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Old 10-16-2008, 11:44 AM   #1
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Winterizing a house in New England


I know shutting off the main water valve in the house , draining the water lines, water heater, blowing them out with presurized air and putting glycol in the toilets and traps is a must. I wonder if it is necessary to have the city shut off the water in the street. Also I have a hydronic heating system. I assume if I shut it off I need to drain it down and blow it out but if I leave it on at 55 degrees should I put glycol in the system and if so how much dilution. Am I forgetting anything else? Any help would be appreciated.

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Old 10-16-2008, 11:52 AM   #2
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Winterizing a house in New England


If you leave it on at 55 you don't need to drain anything. If you are turning the heat completely off then you need to drain the heating system as well.
I would also be concerned about the water line where it comes into the house. The short section before the shut off will still have water and pressure and could freeze and burst. I don't how you would drain that even with it shut off at the street. At least if it froze and broke you would not have a flood with the street shut off.

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Old 10-17-2008, 03:19 PM   #3
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Winterizing a house in New England


joed is absolutely right about the water main where it enters the house and where it goes above the frost line.

Maybe some heat tape? It'll use some electricity, but it's cheaper in the long run than coming back in the spring to a flood..

This site is for manufactured homes, but the article applies equally well to any type of home:

http://www.mygreathome.com/fix-it_guide/heat_tape.htm

(I have no affiliation with the site, but I read over that page and it looks to make sense -- I've also never winterized a house before, so this is just IMO).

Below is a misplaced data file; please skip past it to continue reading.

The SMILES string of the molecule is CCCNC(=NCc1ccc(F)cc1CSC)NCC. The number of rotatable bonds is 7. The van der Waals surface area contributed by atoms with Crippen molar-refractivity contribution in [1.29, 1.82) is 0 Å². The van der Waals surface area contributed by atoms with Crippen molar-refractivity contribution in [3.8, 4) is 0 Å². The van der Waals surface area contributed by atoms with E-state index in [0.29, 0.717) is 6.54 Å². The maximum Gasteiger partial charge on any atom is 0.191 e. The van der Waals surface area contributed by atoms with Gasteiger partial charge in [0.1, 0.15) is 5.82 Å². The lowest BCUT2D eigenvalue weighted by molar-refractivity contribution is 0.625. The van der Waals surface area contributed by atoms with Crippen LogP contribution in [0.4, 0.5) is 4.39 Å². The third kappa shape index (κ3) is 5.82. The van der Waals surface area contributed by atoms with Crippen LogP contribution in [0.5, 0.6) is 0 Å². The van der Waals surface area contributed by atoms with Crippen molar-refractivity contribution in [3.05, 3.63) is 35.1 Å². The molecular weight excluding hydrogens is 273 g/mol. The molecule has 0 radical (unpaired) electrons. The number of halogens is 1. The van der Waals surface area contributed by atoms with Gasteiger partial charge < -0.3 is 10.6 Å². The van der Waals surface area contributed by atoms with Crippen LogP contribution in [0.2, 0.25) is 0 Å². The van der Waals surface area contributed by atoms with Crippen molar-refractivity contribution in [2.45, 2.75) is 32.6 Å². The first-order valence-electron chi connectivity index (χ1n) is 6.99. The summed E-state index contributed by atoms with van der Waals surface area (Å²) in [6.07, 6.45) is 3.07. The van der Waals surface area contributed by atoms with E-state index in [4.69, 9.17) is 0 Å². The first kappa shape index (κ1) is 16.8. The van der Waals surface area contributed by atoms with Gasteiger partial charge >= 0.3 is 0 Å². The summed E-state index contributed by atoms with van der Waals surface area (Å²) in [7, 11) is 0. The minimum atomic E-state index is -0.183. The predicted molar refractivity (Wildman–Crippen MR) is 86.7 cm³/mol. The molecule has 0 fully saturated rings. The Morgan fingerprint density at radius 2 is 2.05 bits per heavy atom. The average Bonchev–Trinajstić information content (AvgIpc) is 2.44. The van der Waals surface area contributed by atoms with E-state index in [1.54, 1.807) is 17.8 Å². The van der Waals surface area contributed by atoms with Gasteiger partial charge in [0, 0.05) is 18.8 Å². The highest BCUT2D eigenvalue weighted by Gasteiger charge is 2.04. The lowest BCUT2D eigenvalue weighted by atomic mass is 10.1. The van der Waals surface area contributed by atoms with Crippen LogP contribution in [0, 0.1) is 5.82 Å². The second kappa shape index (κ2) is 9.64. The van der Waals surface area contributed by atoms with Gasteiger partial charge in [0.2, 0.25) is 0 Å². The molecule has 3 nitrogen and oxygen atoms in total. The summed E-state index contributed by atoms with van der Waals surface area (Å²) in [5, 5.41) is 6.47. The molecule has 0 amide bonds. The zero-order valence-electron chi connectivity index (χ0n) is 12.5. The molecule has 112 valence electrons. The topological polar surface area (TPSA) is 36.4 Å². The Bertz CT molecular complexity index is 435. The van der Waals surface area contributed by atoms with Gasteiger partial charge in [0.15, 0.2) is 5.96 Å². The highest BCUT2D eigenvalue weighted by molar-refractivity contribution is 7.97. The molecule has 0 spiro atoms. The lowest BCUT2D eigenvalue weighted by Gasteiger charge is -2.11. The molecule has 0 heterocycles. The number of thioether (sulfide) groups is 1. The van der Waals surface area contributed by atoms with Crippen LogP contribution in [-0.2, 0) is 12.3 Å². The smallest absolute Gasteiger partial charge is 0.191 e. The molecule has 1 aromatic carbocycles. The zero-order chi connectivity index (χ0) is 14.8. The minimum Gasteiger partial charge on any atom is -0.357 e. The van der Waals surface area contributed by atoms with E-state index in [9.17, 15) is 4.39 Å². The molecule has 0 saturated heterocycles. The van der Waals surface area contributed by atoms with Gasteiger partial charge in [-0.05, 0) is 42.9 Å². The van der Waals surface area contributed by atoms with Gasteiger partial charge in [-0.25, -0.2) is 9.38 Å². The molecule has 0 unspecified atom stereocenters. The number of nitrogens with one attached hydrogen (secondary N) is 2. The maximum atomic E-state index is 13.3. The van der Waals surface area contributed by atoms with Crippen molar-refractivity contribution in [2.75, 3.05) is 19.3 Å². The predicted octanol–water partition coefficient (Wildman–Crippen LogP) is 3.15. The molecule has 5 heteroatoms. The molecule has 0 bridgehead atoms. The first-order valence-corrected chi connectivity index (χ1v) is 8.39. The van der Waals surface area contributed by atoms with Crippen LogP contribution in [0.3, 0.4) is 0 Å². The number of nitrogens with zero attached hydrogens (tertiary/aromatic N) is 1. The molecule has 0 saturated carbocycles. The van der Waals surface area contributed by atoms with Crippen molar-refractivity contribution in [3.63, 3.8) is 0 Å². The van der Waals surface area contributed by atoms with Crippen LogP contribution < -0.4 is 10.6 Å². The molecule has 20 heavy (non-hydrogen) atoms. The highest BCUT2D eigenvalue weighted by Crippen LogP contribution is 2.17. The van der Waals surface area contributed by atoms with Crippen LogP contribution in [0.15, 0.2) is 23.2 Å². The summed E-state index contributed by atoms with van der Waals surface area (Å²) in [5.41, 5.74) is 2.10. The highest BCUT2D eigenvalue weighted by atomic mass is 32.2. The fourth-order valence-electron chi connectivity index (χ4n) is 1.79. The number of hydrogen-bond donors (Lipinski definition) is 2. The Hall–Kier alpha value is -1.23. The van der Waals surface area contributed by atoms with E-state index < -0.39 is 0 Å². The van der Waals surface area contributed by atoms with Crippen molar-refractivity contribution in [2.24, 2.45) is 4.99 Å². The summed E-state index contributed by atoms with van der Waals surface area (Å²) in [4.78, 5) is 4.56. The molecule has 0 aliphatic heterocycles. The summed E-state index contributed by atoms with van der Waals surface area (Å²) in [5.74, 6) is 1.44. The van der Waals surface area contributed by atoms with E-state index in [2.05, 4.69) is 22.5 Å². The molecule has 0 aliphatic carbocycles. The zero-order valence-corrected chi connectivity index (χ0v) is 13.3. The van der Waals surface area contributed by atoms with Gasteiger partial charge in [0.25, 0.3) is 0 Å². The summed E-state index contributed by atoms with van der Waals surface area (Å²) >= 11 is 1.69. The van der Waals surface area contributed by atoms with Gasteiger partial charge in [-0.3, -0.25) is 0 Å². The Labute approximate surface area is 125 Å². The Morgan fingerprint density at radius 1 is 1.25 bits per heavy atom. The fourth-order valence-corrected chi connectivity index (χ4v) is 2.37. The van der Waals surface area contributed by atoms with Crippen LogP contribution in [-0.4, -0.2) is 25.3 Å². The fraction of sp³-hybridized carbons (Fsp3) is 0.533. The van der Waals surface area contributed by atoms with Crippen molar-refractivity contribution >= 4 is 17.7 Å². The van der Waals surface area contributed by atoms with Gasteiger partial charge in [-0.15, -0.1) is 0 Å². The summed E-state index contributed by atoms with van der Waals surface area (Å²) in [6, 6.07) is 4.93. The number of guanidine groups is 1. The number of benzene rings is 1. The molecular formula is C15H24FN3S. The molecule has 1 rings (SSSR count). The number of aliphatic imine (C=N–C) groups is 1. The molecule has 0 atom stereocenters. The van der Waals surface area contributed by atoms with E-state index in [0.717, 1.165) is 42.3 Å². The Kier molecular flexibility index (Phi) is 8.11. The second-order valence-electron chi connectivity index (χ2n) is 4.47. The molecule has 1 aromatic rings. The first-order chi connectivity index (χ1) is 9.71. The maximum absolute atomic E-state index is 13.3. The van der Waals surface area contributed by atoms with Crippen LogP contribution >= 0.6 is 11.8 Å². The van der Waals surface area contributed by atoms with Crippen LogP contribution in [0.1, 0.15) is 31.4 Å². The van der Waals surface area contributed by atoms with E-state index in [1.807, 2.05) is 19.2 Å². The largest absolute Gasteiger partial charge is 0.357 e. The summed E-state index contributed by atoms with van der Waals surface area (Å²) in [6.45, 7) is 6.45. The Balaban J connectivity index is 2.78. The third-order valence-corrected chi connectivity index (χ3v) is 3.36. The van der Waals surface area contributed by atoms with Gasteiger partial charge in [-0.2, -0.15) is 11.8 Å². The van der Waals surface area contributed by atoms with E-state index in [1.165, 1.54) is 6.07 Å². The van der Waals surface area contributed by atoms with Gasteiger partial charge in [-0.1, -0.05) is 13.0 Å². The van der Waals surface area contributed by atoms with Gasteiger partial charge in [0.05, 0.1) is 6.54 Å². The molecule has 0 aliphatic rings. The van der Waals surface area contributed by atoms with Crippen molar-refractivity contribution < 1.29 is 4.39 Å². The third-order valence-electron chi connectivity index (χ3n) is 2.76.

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Old 10-17-2008, 03:58 PM   #4
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Winterizing a house in New England


don't forget most public water utilities charge a minimum fee whether water is used or not. 'voice of experience'
just an fyi

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Old 10-17-2008, 05:10 PM   #5
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Winterizing a house in New England


The wash machine and dishwasher pump need glycol also. I have heard of some people using windshield washer fluid instead. I think it's toxic and not allowed.
The curb stop that the town turns off should bleed off on its own once turned off. What can be a problem , is if there is a back-flow device on the service before the meter, this would prevent the water at the meter from draining out You would have to loosen the union nut on the back flow device if there is one.
Make sure you disconnect any garden hoses and drain the outside faucets.

Last edited by plumcass; 10-17-2008 at 05:17 PM. Reason: spelling --- forgot the hose bibs
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Old 10-17-2008, 09:36 PM   #6
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Winterizing a house in New England


Quote:
Originally Posted by almostdone View Post
I know shutting off the main water valve in the house , draining the water lines, water heater, blowing them out with presurized air and putting glycol in the toilets and traps is a must. I wonder if it is necessary to have the city shut off the water in the street. Also I have a hydronic heating system. I assume if I shut it off I need to drain it down and blow it out but if I leave it on at 55 degrees should I put glycol in the system and if so how much dilution. Am I forgetting anything else? Any help would be appreciated.
I would not be draining the hydronic heating system. They really shouldn't be messed with unless you know what you are doing.

If you do put in propylene glycol then do it according to the weather in your area. A 50/50 mix will be good for -30 or so. A mix of 20-30% is good for most cases. Just read the recommendations and go from there.

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